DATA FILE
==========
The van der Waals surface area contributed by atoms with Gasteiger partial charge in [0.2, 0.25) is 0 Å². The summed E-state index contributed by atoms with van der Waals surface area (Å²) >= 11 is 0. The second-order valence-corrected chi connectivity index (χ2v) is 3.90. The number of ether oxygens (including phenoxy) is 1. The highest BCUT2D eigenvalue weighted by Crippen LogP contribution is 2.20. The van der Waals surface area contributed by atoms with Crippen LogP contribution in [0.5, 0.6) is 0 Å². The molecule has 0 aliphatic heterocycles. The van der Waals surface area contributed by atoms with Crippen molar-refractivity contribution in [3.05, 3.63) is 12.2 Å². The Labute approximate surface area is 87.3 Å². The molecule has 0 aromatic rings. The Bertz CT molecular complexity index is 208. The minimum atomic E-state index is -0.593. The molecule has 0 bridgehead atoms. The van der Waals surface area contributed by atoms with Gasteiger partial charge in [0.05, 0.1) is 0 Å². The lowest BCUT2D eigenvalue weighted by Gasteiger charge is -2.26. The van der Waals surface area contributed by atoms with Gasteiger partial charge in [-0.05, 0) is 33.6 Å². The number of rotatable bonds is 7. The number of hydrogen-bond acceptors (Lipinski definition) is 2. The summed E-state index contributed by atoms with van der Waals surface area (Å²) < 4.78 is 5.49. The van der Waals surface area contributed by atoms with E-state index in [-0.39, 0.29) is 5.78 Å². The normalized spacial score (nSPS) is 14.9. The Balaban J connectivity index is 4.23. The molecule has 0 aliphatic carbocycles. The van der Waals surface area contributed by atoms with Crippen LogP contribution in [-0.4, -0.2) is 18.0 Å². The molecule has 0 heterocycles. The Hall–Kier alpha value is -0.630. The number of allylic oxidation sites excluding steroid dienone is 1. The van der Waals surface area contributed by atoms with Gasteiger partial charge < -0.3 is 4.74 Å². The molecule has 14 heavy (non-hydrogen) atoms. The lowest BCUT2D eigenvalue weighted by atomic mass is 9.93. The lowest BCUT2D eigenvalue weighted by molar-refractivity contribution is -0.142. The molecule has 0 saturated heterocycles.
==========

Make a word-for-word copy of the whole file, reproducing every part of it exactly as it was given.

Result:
The van der Waals surface area contributed by atoms with Gasteiger partial charge in [0.2, 0.25) is 0 Å². The summed E-state index contributed by atoms with van der Waals surface area (Å²) >= 11 is 0. The second-order valence-corrected chi connectivity index (χ2v) is 3.90. The number of ether oxygens (including phenoxy) is 1. The highest BCUT2D eigenvalue weighted by Crippen LogP contribution is 2.20. The van der Waals surface area contributed by atoms with Crippen LogP contribution in [0.5, 0.6) is 0 Å². The molecule has 0 aliphatic heterocycles. The van der Waals surface area contributed by atoms with Crippen molar-refractivity contribution in [3.05, 3.63) is 12.2 Å². The Labute approximate surface area is 87.3 Å². The molecule has 0 aromatic rings. The Bertz CT molecular complexity index is 208. The minimum atomic E-state index is -0.593. The molecule has 0 bridgehead atoms. The van der Waals surface area contributed by atoms with Gasteiger partial charge in [0.05, 0.1) is 0 Å². The lowest BCUT2D eigenvalue weighted by Gasteiger charge is -2.26. The van der Waals surface area contributed by atoms with Gasteiger partial charge in [-0.05, 0) is 33.6 Å². The number of rotatable bonds is 7. The number of hydrogen-bond acceptors (Lipinski definition) is 2. The summed E-state index contributed by atoms with van der Waals surface area (Å²) < 4.78 is 5.49. The van der Waals surface area contributed by atoms with E-state index in [-0.39, 0.29) is 5.78 Å². The normalized spacial score (nSPS) is 14.9. The Balaban J connectivity index is 4.23. The molecule has 0 aliphatic carbocycles. The van der Waals surface area contributed by atoms with Crippen LogP contribution in [-0.4, -0.2) is 18.0 Å². The molecule has 0 heterocycles. The Hall–Kier alpha value is -0.630. The number of allylic oxidation sites excluding steroid dienone is 1. The van der Waals surface area contributed by atoms with Gasteiger partial charge < -0.3 is 4.74 Å². The molecule has 14 heavy (non-hydrogen) atoms. The lowest BCUT2D eigenvalue weighted by atomic mass is 9.93. The lowest BCUT2D eigenvalue weighted by molar-refractivity contribution is -0.142. The molecule has 0 saturated heterocycles.